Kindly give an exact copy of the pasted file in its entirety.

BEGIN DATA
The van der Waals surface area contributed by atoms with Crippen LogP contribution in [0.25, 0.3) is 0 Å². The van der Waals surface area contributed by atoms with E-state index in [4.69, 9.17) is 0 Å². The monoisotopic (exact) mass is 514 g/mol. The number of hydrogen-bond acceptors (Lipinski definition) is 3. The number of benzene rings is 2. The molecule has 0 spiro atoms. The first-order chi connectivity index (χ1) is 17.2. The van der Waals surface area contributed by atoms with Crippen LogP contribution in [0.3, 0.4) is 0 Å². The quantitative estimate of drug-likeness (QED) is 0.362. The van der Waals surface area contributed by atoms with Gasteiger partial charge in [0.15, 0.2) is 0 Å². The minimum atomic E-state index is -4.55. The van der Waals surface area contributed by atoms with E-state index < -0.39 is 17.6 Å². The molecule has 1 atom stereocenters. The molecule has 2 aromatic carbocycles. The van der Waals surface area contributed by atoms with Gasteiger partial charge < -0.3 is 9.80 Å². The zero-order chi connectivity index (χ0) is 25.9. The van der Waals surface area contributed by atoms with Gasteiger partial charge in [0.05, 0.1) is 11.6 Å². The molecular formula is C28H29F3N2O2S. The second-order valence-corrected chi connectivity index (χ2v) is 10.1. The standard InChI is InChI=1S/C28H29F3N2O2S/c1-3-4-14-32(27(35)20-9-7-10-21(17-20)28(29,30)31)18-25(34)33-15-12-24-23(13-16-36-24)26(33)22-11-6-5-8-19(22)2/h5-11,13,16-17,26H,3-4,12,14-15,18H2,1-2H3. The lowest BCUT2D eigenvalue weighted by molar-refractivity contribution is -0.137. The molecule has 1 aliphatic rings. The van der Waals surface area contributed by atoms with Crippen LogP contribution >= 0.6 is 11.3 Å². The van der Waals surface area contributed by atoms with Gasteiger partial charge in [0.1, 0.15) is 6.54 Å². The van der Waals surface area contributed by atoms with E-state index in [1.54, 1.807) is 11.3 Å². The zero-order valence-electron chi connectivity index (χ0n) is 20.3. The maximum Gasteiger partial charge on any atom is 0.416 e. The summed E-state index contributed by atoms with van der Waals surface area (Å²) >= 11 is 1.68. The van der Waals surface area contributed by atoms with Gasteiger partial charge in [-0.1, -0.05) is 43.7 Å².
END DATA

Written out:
The van der Waals surface area contributed by atoms with Crippen LogP contribution in [0.25, 0.3) is 0 Å². The van der Waals surface area contributed by atoms with E-state index in [4.69, 9.17) is 0 Å². The monoisotopic (exact) mass is 514 g/mol. The number of hydrogen-bond acceptors (Lipinski definition) is 3. The number of benzene rings is 2. The molecule has 0 spiro atoms. The first-order chi connectivity index (χ1) is 17.2. The van der Waals surface area contributed by atoms with Crippen LogP contribution in [0.3, 0.4) is 0 Å². The quantitative estimate of drug-likeness (QED) is 0.362. The van der Waals surface area contributed by atoms with Gasteiger partial charge in [0.15, 0.2) is 0 Å². The minimum atomic E-state index is -4.55. The van der Waals surface area contributed by atoms with E-state index < -0.39 is 17.6 Å². The molecule has 1 atom stereocenters. The molecule has 2 aromatic carbocycles. The van der Waals surface area contributed by atoms with Gasteiger partial charge < -0.3 is 9.80 Å². The zero-order chi connectivity index (χ0) is 25.9. The van der Waals surface area contributed by atoms with Gasteiger partial charge in [0.05, 0.1) is 11.6 Å². The molecular formula is C28H29F3N2O2S. The second-order valence-corrected chi connectivity index (χ2v) is 10.1. The standard InChI is InChI=1S/C28H29F3N2O2S/c1-3-4-14-32(27(35)20-9-7-10-21(17-20)28(29,30)31)18-25(34)33-15-12-24-23(13-16-36-24)26(33)22-11-6-5-8-19(22)2/h5-11,13,16-17,26H,3-4,12,14-15,18H2,1-2H3. The lowest BCUT2D eigenvalue weighted by molar-refractivity contribution is -0.137. The molecule has 1 aliphatic rings. The van der Waals surface area contributed by atoms with Crippen LogP contribution >= 0.6 is 11.3 Å². The van der Waals surface area contributed by atoms with Gasteiger partial charge in [0.1, 0.15) is 6.54 Å². The van der Waals surface area contributed by atoms with E-state index in [1.54, 1.807) is 11.3 Å². The zero-order valence-electron chi connectivity index (χ0n) is 20.3. The maximum Gasteiger partial charge on any atom is 0.416 e. The summed E-state index contributed by atoms with van der Waals surface area (Å²) >= 11 is 1.68. The van der Waals surface area contributed by atoms with Gasteiger partial charge in [-0.1, -0.05) is 43.7 Å².